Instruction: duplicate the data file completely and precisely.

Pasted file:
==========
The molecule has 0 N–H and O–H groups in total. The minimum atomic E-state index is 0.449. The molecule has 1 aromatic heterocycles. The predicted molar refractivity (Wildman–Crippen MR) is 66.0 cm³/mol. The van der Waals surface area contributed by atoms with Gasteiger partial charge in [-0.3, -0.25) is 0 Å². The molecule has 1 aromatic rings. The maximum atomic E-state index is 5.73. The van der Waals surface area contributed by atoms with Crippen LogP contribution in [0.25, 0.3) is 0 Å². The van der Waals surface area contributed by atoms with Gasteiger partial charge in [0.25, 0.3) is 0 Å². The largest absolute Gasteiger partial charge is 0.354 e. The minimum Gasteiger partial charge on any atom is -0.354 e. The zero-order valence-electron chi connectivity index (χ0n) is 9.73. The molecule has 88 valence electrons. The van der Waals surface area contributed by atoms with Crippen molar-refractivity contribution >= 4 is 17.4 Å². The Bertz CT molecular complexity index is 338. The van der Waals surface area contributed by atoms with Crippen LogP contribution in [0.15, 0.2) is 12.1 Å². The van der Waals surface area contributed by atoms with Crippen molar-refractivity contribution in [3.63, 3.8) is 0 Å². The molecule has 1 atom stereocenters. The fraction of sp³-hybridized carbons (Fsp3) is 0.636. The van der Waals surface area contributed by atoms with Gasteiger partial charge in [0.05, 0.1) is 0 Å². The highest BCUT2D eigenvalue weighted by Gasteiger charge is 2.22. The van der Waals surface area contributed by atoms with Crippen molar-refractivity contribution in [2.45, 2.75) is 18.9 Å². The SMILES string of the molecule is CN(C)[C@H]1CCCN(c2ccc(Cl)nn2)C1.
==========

The molecule has 0 N–H and O–H groups in total. The minimum atomic E-state index is 0.449. The molecule has 1 aromatic heterocycles. The predicted molar refractivity (Wildman–Crippen MR) is 66.0 cm³/mol. The van der Waals surface area contributed by atoms with Gasteiger partial charge in [-0.3, -0.25) is 0 Å². The molecule has 1 aromatic rings. The maximum atomic E-state index is 5.73. The van der Waals surface area contributed by atoms with Crippen LogP contribution in [0.25, 0.3) is 0 Å². The van der Waals surface area contributed by atoms with Gasteiger partial charge in [0.25, 0.3) is 0 Å². The largest absolute Gasteiger partial charge is 0.354 e. The minimum Gasteiger partial charge on any atom is -0.354 e. The zero-order valence-electron chi connectivity index (χ0n) is 9.73. The molecule has 88 valence electrons. The van der Waals surface area contributed by atoms with Crippen molar-refractivity contribution >= 4 is 17.4 Å². The Bertz CT molecular complexity index is 338. The van der Waals surface area contributed by atoms with Crippen LogP contribution in [0.15, 0.2) is 12.1 Å². The van der Waals surface area contributed by atoms with Crippen molar-refractivity contribution in [3.63, 3.8) is 0 Å². The molecule has 1 atom stereocenters. The fraction of sp³-hybridized carbons (Fsp3) is 0.636. The van der Waals surface area contributed by atoms with Gasteiger partial charge in [0.05, 0.1) is 0 Å². The highest BCUT2D eigenvalue weighted by Gasteiger charge is 2.22. The van der Waals surface area contributed by atoms with Crippen molar-refractivity contribution in [2.45, 2.75) is 18.9 Å². The SMILES string of the molecule is CN(C)[C@H]1CCCN(c2ccc(Cl)nn2)C1.